Access Point Angler Intercept Survey At-a-Glance
The Marine Recreational Information Program uses a suite of surveys to collect information about recreational fishing. The Access Point Angler Intercept Survey is used to gather catch information directly from saltwater anglers.
How does NOAA Fisheries collect information about recreational catch?
On the Atlantic and Gulf coasts from Maine to Mississippi and in Hawaii, NOAA Fisheries works with state agencies to collect information about recreational catch through shoreside interviews with recreational anglers. These interviews are part of the Access Point Angler Intercept Survey (APAIS).
To conduct the APAIS, trained, state-based field samplers visit marinas, boat ramps, beaches, fishing piers, and other publicly accessible fishing sites to interview anglers as they complete their fishing trips. During an interview, samplers measure and weigh fish that were harvested and collect information about fish that were released. Samplers play no role in enforcement, and have nothing to do with limits, rules, or regulations. These interviews are confidential, and the information samplers collect is protected under the Privacy Act of 1974.
How do samplers decide where to go?
Samplers are assigned to visit one or more publicly accessible fishing sites during a specific time of day. These assignments are generated through a statistical process that allows us to select a sampling of sites based on certain site characteristics, and ensures our sample is representative of the actual fishing that is taking place.
Why haven’t I been interviewed?
With millions of fishing trips taking place each year, it’s not possible to sample every trip that occurs or every angler that fishes. While no two fishing trips are the same, the statistical process that drives the selection of sampling sites ensures the fishermen we do interview are representative of saltwater anglers in Hawaii and along the Atlantic and Gulf coasts.
What is a sampler’s daily assignment like?
Samplers conduct interviews during all times of day, with eligible anglers, for the entire length of their six-hour assignment. (Eligible anglers are those who, regardless of age, have completed a non-commercial saltwater fishing trip, during which any finfish were targeted or caught.) This means you could see a sampler at night or interviewing anglers at a site where fishing activity is low.
Each sampling assignment includes a date, a time interval, a “cluster” of one or two sites that should be sampled, and the order in which these sites should be visited.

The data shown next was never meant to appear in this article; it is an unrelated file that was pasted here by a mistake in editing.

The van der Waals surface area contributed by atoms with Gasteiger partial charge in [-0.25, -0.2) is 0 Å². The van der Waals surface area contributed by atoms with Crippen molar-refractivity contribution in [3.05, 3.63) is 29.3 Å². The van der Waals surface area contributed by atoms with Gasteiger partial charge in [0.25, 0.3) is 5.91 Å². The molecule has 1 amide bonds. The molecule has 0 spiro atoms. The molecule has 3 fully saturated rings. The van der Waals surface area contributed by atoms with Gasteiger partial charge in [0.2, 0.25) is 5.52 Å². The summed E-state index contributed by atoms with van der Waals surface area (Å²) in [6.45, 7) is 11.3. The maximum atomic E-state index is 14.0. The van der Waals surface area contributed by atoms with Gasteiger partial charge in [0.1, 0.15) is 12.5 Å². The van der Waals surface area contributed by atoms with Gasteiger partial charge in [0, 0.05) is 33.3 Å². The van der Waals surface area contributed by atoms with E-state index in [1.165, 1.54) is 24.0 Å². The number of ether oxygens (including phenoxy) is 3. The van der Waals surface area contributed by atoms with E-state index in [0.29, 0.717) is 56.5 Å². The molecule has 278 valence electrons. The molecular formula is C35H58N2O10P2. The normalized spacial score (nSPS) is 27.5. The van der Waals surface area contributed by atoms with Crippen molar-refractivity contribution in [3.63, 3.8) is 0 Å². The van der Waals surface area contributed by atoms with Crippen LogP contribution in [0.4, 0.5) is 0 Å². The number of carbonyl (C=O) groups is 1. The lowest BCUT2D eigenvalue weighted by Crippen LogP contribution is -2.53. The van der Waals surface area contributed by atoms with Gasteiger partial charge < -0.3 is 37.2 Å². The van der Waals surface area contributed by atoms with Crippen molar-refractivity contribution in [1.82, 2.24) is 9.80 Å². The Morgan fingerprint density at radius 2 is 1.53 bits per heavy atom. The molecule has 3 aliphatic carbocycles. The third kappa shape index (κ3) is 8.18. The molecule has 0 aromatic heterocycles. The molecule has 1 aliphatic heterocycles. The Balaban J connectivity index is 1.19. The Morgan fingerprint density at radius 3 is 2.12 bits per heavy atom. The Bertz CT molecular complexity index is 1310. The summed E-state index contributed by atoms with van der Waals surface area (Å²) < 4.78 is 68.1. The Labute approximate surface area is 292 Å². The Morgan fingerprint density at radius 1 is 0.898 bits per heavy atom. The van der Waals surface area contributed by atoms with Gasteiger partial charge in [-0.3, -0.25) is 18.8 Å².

Why do samplers interview anglers who did not catch any fish?
Our sample of recreational anglers needs to represent all fishing trips, regardless of how many fish were caught. If we only sampled anglers who returned with fish, our estimates of recreational catch would be too high. By interviewing as many eligible anglers as possible, we can gather information that more accurately reflects the fishing taking place.
Why do samplers work at sites where fishing activity is low?
Strict adherence to survey design is critical to collecting statistically sound data. This means samplers must follow their predetermined schedule and leave a site only to travel to another site in their assigned cluster until their work for the day is complete.
While samplers do not work when the weather poses a threat to their safety, they do work when the weather is bad or when fishing activity is low. Documenting low-activity sites gives us a complete picture of what’s happening—or not happening—on the water.
How many anglers are surveyed each year? What happens to the information they share?
State samplers interview about 111,000 anglers each year on the Atlantic and Gulf coasts.
Data from our catch surveys are combined with data from our effort surveys to produce an estimate of total recreational catch. Recreational catch estimates are combined with commercial catch estimates, biological information, and direct observations of fisheries to help scientists assess the health of fish stocks. Through a public process that includes angler input, fisheries managers use these assessments to set fishing regulations that balance access to the resource and ensure its sustainability now and for generations to come.
How does APAIS affect me?
Our understanding of saltwater recreational catch depends on complete and accurate data provided by recreational fishermen. Taking a few minutes to share information about your fishing trip is one of the most important contributions you can make to fisheries science, management, and the sustainability of a great American pastime. When you share information about your fishing trip with state samplers, your fishing experience—and the experiences of anglers like you—inform sound rulemaking that will safeguard recreational fishing for generations to come.